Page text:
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Gallbladder - Inflammation

Image of inflammation in the gallbladder from a female B6C3F1 mouse in a chronic study
Gallbladder inflammation in a female B6C3F1 mouse from a chronic study.
Figure 1 of 6
Image of inflammation in the gallbladder from a female B6C3F1 mouse in a chronic study
Gallbladder inflammation in a female B6C3F1 mouse from a chronic study (higher magnification of Figure 1).
Figure 2 of 6
Image of inflammation in the gallbladder from a male  B6C3F1 mouse in a chronic study
Gallbladder inflammation in a male B6C3F1 mouse from a chronic study.
Figure 3 of 6
Image of inflammation in the gallbladder from a male  B6C3F1 mouse in a chronic study
Gallbladder inflammation in a male B6C3F1 mouse from a chronic study.
Figure 4 of 6
Image of inflammation in the gallbladder from a female B6C3F1 mouse in an acute study
Gallbladder inflammation in a female B6C3F1 mouse from a 28-day study.
Figure 5 of 6
Image of inflammation in the gallbladder from a female B6C3F1 mouse in an acute study
Gallbladder inflammation in a female B6C3F1 mouse from a 28-day study (higher magnification of Figure 5).
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comment:

Inflammation of the gallbladder may involve acute inflammatory cell infiltrates in the lumen ( Figure 1image opens in a pop-up window and Figure 2image opens in a pop-up window ), but more commonly inflammatory infiltration occurs primarily in the gallbladder wall and is accompanied by hyperplasia of the mucosal lining. Figure 3image opens in a pop-up window and Figure 4image opens in a pop-up window show dense cytoplasmic hyaline deposits in the hyperplastic epithelial lining of the gall bladder. Inflammation of the gallbladder (cholecystitis) may be associated with mucosal ulcers or erosions and hemorrhage ( Figure 5image opens in a pop-up window and Figure 6image opens in a pop-up window ). Cholecystitis is more commonly seen in older mice.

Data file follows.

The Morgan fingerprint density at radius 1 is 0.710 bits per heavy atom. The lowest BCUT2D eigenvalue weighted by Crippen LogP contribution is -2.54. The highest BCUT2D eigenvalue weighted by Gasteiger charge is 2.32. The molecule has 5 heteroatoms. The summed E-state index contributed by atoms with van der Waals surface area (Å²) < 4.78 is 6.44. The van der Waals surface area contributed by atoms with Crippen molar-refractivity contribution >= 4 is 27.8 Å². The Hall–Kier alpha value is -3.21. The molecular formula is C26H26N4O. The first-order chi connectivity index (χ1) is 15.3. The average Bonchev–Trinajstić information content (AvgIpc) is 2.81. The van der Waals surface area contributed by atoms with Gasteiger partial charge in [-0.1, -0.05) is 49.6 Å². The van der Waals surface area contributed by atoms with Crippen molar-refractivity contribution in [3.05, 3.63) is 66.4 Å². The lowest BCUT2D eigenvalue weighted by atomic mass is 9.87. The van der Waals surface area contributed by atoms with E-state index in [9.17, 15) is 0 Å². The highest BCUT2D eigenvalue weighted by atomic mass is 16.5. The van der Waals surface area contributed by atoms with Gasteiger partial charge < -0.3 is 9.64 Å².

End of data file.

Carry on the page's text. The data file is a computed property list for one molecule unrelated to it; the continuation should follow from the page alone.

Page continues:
recommendation:

Inflammation of the gallbladder should be diagnosed whenever present and given a severity grade. A modifier describing the character of the inflammation (i.e., acute, suppurative, chronic, chronic active, or granulomatous) should be included in the diagnosis (for a description of these modifiers, see “Liver – Inflammation, Focal”). The character of the inflammation and any other morphologic features should also be described in the pathology narrative. Accompanying lesions, such as ulceration or hyaline droplet accumulation, should be diagnosed separately if sufficiently prominent.

references:

Greaves P. 2007. Histopathology of Preclinical Toxicity Studies: Interpretation and Relevance in Drug Safety Evaluation, 3rd ed. Elsevier, Amsterdam.
Abstract: http://www.sciencedirect.com/science/book/9780444527714

Harada T, Enomoto A, Boorman GA, Maronpot RR. 1999. Liver and gallbladder. In: Pathology of the Mouse: Reference and Atlas (Maronpot RR, Boorman GA, Gaul BW, eds). Cache River Press, Vienna, IL, 119-183.
Abstract: http://www.cacheriverpress.com/books/pathmouse.htm

Thoolen B, Maronpot RR, Harada T, Nyska A, Rousseaux C, Nolte T, Malarkey D, Kaufmann W, Kutter K, Deschl U, Nakae D, Gregson R, Winlove M, Brix A, Singl B, Belpoggi F, Ward JM. 2010. Hepatobiliary lesion nomenclature and diagnostic criteria for lesions in rats and mice (INHAND). Toxicol Pathol 38:5S-81S.
Full Text: http://tpx.sagepub.com/content/38/7_suppl/5S.full

NTP is located at the National Institute of Environmental Health Sciences, part of the National Institutes of Health.